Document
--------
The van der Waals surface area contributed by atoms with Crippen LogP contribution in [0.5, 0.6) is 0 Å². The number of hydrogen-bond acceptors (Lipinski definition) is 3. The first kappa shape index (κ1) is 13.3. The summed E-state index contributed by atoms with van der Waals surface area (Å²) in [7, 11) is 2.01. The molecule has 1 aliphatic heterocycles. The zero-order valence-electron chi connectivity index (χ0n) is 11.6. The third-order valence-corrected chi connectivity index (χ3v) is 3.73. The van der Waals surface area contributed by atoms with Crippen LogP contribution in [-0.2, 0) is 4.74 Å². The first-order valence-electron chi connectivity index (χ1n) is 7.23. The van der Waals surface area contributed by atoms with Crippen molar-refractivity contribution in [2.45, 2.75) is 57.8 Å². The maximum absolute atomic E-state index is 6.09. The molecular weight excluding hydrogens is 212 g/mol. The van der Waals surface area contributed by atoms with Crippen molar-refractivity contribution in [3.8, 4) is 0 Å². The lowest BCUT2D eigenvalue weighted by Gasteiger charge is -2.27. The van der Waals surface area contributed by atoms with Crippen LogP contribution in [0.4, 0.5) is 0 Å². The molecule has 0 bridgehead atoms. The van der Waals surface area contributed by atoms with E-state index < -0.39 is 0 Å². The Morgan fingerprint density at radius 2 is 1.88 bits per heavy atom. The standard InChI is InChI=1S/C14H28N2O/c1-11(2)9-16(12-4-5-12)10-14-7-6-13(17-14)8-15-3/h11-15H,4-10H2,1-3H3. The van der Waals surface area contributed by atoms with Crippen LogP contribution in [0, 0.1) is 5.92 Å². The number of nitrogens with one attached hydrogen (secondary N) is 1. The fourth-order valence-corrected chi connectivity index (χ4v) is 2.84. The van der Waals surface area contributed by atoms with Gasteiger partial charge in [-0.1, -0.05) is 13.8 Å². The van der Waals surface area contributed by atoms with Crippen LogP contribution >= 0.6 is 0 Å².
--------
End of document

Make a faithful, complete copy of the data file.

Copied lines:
The van der Waals surface area contributed by atoms with Crippen LogP contribution in [0.5, 0.6) is 0 Å². The number of hydrogen-bond acceptors (Lipinski definition) is 3. The first kappa shape index (κ1) is 13.3. The summed E-state index contributed by atoms with van der Waals surface area (Å²) in [7, 11) is 2.01. The molecule has 1 aliphatic heterocycles. The zero-order valence-electron chi connectivity index (χ0n) is 11.6. The third-order valence-corrected chi connectivity index (χ3v) is 3.73. The van der Waals surface area contributed by atoms with Crippen LogP contribution in [-0.2, 0) is 4.74 Å². The first-order valence-electron chi connectivity index (χ1n) is 7.23. The van der Waals surface area contributed by atoms with Crippen molar-refractivity contribution in [2.45, 2.75) is 57.8 Å². The maximum absolute atomic E-state index is 6.09. The molecular weight excluding hydrogens is 212 g/mol. The van der Waals surface area contributed by atoms with Crippen molar-refractivity contribution in [3.8, 4) is 0 Å². The lowest BCUT2D eigenvalue weighted by Gasteiger charge is -2.27. The van der Waals surface area contributed by atoms with Crippen LogP contribution in [0.4, 0.5) is 0 Å². The molecule has 0 bridgehead atoms. The van der Waals surface area contributed by atoms with E-state index < -0.39 is 0 Å². The Morgan fingerprint density at radius 2 is 1.88 bits per heavy atom. The standard InChI is InChI=1S/C14H28N2O/c1-11(2)9-16(12-4-5-12)10-14-7-6-13(17-14)8-15-3/h11-15H,4-10H2,1-3H3. The van der Waals surface area contributed by atoms with Crippen LogP contribution in [0, 0.1) is 5.92 Å². The number of nitrogens with one attached hydrogen (secondary N) is 1. The fourth-order valence-corrected chi connectivity index (χ4v) is 2.84. The van der Waals surface area contributed by atoms with Gasteiger partial charge in [-0.1, -0.05) is 13.8 Å². The van der Waals surface area contributed by atoms with Crippen LogP contribution >= 0.6 is 0 Å².